Instructables
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Picture of Building a Gypsy Wagon
Vardo2.jpg
For many years I have been interested in Gypsy Wagons or "vardos" and western sheepherder wagons. As it isn't practical for me to have an authentic, horse-drawn lifestyle I decided to make a version towable at highway speeds. After reading just about every book I could find on wagons, caravans, old-school RV construction and trailers, a model began to take shape in my head. For me, it needed to be short and maneuverable, sleep two to three people, and still have the air of old world craftsmanship. This meant not looking like a modern RV. My secondary goal was that it should cost as little as possible without sacrificing sturdiness or basic comfort. Finally, I decided on wood as the primary building material as that is what I am familiar with and is definitely a very cozy and comfortable medium for a living space.

Most of the actual work was performed with a table saw, band saw, drill, and a slew of hand tools as I found time around my day job. Although I don't really consider it "done", it is complete enough to use and is currently on the road.
 
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Step 1: The Mock-up

Picture of The Mock-up
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After about fifty sketches and lots of graph paper renderings, I decided I needed to visualize this in three dimensions. Here is my cardboard mock-up of the final design. An earlier version is visible behind it but this one had a lot of appeal for me. My requirements were 7' width for sleeping cross-ways, 8-10' long, and enough height to stand up in. A collapsible bed and table allow for a shorter overall wagon. The first drawing above probably gives the most accurate dimensions for the final product. You can see some changes in design even as I approached the final product.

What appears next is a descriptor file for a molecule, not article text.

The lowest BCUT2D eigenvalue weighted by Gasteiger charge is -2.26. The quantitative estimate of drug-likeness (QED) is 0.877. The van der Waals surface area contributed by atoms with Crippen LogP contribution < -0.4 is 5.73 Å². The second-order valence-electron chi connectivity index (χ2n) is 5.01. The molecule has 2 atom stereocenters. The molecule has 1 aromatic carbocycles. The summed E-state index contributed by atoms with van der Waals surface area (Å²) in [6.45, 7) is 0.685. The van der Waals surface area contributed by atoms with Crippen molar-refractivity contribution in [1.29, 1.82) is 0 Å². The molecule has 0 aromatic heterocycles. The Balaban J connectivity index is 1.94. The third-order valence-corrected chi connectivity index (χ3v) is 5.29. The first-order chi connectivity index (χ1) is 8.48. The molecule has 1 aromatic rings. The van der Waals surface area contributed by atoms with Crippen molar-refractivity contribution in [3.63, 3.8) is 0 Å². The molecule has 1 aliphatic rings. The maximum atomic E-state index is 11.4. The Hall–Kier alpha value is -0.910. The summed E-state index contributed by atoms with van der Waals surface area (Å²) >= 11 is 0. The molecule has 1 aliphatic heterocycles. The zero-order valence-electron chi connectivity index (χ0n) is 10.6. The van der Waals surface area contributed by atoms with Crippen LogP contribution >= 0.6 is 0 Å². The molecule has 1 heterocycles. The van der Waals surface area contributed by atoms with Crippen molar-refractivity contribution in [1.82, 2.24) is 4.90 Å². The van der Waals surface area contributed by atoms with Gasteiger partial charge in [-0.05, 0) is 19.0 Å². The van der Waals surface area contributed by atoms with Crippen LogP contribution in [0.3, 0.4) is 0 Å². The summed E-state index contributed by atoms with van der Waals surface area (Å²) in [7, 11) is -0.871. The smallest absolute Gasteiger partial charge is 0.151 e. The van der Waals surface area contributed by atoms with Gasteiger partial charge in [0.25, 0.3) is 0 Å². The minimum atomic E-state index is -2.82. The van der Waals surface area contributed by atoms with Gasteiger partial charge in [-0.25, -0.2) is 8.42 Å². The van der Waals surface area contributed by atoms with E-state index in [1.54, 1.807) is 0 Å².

Step 2: Trailer Conversion

Picture of Trailer Conversion
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I found a sturdy little cargo trailer with a heavy duty frame and tongue. The first step was to cut off the box with a reciprocating saw and grinder. I intended to save the wiring harness and lights but they proved to be outdated and fairly ratty.
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RussPNW made it!6 months ago

Very nice! I made (am making) one of these in Washington State.

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paleotool (author)  RussPNW3 months ago
Looks awesome! I love the mollycroft.
pneumatist made it!7 months ago
See what you started.
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paleotool (author)  pneumatist 3 months ago
Awesome stuff. The more the merrier! Hope we all cross paths down the road sometime too.
KyleJ51 month ago

This looks awesome! I do have a couple questions though. What size trailer did you build this on? Would this be doable on a 4x8 foot harbor freight trailer? Do you have any idea on the weight? How is it driving? Any problems with cross winds or aerodynamics?